The reservation was originally established by the Fort Bridger Treaty of July 2, 1863, and included 44,672,000 acres in Colorado, Utah, Idaho, and Wyoming. This area was reduced to 3,054,182 by the second Fort Bridger Treaty of July 3,1868. The Brunot Agreement, dated September 26, 1872, ceded 710,642 acres from the southern border of the reservation to the United States.

In 1957, the Shoshones received $443,013 for the land lost under this agreement. The McLaughlin Agreement of April 2, 1898, transferred 55,040 acres from the northeast comer of the reservation to the United States. The second McLaughlin Agreement, April 21, 1904, ceded 1,480,000 acres to the United States for homestead purposes and the Riverton Reclamation Withdrawal that covered 325,000 acres.

In 1938, the Shoshones restored to the reservation the land alienated under the second McLaughlin Agreement. These lands, with the exception of the Riverton Reclamation Withdrawal, now belong to the reservation. Through these transactions, the reservation has been gradually reduced to its present size.

The reservation is now the home of 2 Tribes, the Eastern Band of the Shoshones and the Northern Band of the Arapaho. The Shoshones are original inhabitants of the reservation, which was established solely for them. In 1878, the Arapahos were settled on the reservation when they were in need of a winter home.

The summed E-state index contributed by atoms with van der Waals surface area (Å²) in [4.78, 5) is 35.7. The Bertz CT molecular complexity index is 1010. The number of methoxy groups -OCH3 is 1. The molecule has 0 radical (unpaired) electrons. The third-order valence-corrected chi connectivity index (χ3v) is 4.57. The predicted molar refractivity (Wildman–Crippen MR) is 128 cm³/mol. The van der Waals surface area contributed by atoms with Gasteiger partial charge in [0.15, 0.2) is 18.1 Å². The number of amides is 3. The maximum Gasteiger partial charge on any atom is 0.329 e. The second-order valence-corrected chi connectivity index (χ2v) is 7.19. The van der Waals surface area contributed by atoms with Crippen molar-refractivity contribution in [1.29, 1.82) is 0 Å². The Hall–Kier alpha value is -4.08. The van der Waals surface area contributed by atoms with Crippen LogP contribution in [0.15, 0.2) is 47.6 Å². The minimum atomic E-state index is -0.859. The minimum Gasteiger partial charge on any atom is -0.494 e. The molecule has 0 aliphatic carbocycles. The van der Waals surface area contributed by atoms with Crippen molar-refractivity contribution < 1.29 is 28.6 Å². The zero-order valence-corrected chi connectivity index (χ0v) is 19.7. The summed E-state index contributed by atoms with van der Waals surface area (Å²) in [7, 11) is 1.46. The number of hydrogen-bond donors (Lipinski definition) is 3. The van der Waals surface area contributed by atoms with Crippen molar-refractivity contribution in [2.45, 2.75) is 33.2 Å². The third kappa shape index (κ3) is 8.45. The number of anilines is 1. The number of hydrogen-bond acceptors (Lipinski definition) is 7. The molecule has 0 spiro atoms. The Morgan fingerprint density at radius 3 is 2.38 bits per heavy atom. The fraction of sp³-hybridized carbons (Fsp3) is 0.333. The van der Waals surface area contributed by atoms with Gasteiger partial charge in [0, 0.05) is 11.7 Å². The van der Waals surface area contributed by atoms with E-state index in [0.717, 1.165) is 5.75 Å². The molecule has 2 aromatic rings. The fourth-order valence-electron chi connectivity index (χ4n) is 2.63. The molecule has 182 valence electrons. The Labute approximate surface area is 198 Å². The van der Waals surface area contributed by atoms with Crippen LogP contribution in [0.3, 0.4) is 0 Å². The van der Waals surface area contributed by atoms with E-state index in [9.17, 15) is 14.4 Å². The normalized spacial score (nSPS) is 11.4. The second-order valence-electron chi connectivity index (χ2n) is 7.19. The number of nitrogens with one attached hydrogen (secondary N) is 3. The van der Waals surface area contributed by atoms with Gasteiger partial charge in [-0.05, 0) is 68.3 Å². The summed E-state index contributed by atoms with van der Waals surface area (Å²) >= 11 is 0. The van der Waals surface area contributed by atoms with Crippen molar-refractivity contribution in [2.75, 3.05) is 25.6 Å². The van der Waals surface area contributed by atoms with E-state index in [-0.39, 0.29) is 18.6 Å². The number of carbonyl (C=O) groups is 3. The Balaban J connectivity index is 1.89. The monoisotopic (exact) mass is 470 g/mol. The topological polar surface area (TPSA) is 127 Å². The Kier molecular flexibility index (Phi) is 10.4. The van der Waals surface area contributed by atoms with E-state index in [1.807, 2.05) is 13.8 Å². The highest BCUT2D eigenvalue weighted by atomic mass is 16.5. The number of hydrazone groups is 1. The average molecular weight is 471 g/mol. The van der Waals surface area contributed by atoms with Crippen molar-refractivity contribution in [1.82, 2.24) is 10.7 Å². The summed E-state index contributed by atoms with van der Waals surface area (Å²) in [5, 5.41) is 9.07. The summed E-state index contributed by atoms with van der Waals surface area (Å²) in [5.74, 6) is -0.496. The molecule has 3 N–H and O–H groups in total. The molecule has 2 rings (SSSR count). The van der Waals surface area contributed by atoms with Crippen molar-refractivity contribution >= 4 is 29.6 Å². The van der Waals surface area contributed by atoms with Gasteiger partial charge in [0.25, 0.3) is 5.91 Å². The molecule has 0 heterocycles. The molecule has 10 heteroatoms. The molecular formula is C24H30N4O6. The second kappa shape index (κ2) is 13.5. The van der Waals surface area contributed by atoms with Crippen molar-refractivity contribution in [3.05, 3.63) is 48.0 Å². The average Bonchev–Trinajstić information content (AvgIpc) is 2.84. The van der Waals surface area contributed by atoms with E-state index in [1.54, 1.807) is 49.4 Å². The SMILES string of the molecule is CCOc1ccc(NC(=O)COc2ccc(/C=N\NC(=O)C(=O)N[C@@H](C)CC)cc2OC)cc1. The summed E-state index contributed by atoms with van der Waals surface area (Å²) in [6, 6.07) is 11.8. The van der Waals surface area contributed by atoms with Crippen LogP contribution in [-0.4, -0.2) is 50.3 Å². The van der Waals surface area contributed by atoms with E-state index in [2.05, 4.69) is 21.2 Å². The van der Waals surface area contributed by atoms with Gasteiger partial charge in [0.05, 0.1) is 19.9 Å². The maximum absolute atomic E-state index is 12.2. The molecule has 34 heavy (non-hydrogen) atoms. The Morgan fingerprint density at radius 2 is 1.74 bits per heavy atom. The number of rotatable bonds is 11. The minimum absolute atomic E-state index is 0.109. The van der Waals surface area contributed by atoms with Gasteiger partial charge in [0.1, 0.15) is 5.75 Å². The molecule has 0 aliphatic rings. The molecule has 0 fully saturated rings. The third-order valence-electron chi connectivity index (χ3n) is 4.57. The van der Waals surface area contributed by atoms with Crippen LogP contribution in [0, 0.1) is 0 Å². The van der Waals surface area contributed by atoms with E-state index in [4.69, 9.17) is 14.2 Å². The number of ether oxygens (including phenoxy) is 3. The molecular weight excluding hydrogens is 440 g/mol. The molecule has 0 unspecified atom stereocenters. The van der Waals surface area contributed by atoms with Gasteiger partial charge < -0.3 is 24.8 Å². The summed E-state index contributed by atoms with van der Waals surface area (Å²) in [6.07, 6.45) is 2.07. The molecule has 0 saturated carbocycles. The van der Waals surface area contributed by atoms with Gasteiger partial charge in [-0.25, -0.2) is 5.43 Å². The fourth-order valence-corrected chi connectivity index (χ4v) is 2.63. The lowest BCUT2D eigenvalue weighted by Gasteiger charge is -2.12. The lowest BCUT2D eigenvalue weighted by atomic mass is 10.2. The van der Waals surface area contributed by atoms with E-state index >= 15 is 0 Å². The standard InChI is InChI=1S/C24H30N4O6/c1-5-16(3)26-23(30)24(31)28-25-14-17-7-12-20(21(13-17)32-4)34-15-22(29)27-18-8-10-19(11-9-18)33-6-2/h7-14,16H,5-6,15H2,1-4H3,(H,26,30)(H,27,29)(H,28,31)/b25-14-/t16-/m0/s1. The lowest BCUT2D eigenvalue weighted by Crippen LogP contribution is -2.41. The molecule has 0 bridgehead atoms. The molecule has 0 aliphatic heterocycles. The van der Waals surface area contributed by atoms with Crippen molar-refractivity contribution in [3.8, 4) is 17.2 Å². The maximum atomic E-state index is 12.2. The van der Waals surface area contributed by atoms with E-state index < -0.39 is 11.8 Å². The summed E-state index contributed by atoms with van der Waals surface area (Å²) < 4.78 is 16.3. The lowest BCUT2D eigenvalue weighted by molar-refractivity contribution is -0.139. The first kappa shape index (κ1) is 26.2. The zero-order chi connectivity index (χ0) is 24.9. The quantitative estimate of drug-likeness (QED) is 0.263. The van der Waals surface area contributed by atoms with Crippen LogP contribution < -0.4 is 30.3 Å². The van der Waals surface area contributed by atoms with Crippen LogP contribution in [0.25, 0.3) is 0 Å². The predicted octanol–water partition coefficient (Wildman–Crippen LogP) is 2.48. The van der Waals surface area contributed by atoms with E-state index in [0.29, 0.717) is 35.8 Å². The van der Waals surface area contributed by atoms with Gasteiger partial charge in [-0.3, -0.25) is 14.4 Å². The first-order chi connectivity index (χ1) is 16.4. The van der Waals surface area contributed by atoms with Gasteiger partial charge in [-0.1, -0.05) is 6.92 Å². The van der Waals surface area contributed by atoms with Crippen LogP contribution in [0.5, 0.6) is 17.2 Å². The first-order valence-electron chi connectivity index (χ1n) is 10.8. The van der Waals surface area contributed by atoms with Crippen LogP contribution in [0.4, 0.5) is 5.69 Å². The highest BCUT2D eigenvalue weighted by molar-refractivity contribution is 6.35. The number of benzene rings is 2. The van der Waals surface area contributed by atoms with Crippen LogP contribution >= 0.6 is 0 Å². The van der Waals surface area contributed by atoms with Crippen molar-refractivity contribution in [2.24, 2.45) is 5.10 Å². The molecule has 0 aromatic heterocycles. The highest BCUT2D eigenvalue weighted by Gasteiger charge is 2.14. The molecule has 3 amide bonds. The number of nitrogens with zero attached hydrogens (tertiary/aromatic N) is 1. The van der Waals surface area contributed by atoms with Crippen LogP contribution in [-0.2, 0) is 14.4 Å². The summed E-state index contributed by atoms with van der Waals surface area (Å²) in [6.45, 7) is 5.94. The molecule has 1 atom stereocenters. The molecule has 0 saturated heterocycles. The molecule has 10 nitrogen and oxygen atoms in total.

The Shoshones were rewarded $4,453,000 in 1938 for the eastern half of the reservation occupied by the Arapahos and used part of this settlement to restore to the reservation the land mentioned above. The Shoshone Tribal members principally occupy the western areas of the reservation including Fort Washakie, Crowheart, Burris, and the Dry Creek Ranch area.

The Arapaho Tribe principally occupies the eastern segments of the reservation of Ethete and Arapaho. Members of both Tribes live in the Mill Creek-Boulder Flat areas.


Arapaho Flag

After the Choctaw of Oklahoma, the Arapaho of the Wind River Reservation may have the distinction of being the second tribe to adopt a flag.

The flag of the Arapaho dates back to the 1940s when the Arapaho saw their young men going off to war in Europe or the Pacific. After the first Arapaho to die in World War II – John L. Brown – the tribal elders decided there should be a symbol of the Arapaho nation since their sons were now dying not only for the United States, but for the Arapaho nation.